Many cultures were traditionally nomadic. Some significant examples include the Eurasian Avars who roamed much of Eurasia due to war and environments unable to provide stable, permanent societies; the Hephthalites who developed no formalized written language, lived across central Asia in small bands, and practiced polyandry; the Wu Hu, which were composed of various non-Chinese steppe tribes during the period from the Han Dynasty (206 B.C.E.-22 C.E.) to the Northern Dynasties, and the Plain Indians of North America, who often lived in small bands and roamed the vast wilderness of the American continent.
Hunter-gatherers are foragers, dependent upon the natural availability of food. Consequently, they are relatively mobile, moving on as their food supplies become exhausted. This nomadic lifestyle, in which all possessions must be carried, led hunter-gatherers to rely on materials available in the wild to construct simple shelters. There was rarely any elaborate building of permanent housing or development of cities in such societies. Their mobile lifestyle generally meant that there was no possibility of storing surplus food and thus the society remained at a subsistence level.
The nature of the available food supplies led hunter-gatherer societies to develop different specializations. Some hunted big game, or trapped animals, while others fished in lakes, rivers, or along the coast. An older term found in Scandinavian countries is hunter-trapper instead of "gatherer," signifying their use of complex trap systems involving holes in the ground to catch elk, reindeer, and such. Only a limited number of people could congregate without quickly exhausting the local food supplies, with the result that hunter-gatherer societies tend to have very low population densities. Nomadic hunter-gatherer societies usually had non-hierarchical social structures, unlike higher-order horticultural, pastoral, and industrial societies. The group usually consisted of a small number of family units, often related, comprising a band or clan. Typically, men are responsible for hunting and women for gathering.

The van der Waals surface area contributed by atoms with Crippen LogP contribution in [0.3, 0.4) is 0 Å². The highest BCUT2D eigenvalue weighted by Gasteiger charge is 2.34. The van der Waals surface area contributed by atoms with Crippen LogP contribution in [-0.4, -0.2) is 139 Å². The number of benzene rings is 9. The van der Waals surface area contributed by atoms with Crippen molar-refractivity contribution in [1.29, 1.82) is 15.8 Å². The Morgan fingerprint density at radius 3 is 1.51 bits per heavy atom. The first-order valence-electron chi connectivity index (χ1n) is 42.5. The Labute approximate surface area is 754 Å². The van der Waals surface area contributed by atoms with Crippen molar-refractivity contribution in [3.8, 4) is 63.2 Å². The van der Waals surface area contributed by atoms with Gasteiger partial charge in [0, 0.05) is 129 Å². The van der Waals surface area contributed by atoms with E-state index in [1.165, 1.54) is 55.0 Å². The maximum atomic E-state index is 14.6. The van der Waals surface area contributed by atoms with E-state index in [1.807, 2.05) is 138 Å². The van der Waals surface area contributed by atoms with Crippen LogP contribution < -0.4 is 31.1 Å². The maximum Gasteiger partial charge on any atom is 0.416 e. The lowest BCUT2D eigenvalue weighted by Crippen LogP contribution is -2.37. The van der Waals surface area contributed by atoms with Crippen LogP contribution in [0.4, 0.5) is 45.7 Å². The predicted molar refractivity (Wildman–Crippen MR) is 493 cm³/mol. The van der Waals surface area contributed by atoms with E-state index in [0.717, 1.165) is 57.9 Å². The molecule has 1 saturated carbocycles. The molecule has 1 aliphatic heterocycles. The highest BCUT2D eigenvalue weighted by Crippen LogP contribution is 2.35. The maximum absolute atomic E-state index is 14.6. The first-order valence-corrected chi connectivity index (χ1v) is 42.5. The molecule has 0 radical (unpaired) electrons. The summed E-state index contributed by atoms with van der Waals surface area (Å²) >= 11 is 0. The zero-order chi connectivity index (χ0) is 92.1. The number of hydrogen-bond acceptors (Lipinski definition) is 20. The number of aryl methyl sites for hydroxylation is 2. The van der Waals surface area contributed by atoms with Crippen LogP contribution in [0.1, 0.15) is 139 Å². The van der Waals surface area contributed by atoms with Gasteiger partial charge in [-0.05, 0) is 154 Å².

See History of agriculture Article
Horticultural societies actually grew out of hunter-gather groups that had developed a sustainable supply of food and resources allowing them to create sedentary communities. At first they cultivated a variety of crops on a small scale around their dwellings, or in specialized plots visited occasionally during migrations from one area to the next. The main distinction between horticultural societies and some of oldest civilizations in history that developed agriculture (such as the Sumerians and Egyptians) is that horticultural societies were often small bands directly transitioning from hunter-gather status and did not develop large cities and hierarchies.
In Mesoamerica, starting around the Archaic period of Mesoamerican chronology (8000-2000 B.C.E.), many of the hunter gatherer micro-bands in the region began to cultivate wild plants. The cultivation of these plants probably started out as creating known areas of fall back, or starvation foods, near seasonal camps, that the band could rely on when hunting was bad, or when there was a drought. By creating these known areas of plant food, it was easier for the band to be in the right place, at the right time, to collect them. Eventually, a subsistence pattern, based on plant cultivation, supplemented with small game hunting, became much more reliable, efficient, and generated a larger yield. As cultivation became more focused, many plant species became domesticated. These plants were no longer able to reproduce on their own, and many of their physical traits were being modified by human farmers. The most famous of these, and the most important to Mesoamerican agriculture, is maize. Maize is storable for long periods of time, it can be ground into flour, and it easily turns into surplus for future use. Maize became vital to the survival of the people of Mesoamerica, and that is reflected in their origin, myths, artwork, and rituals.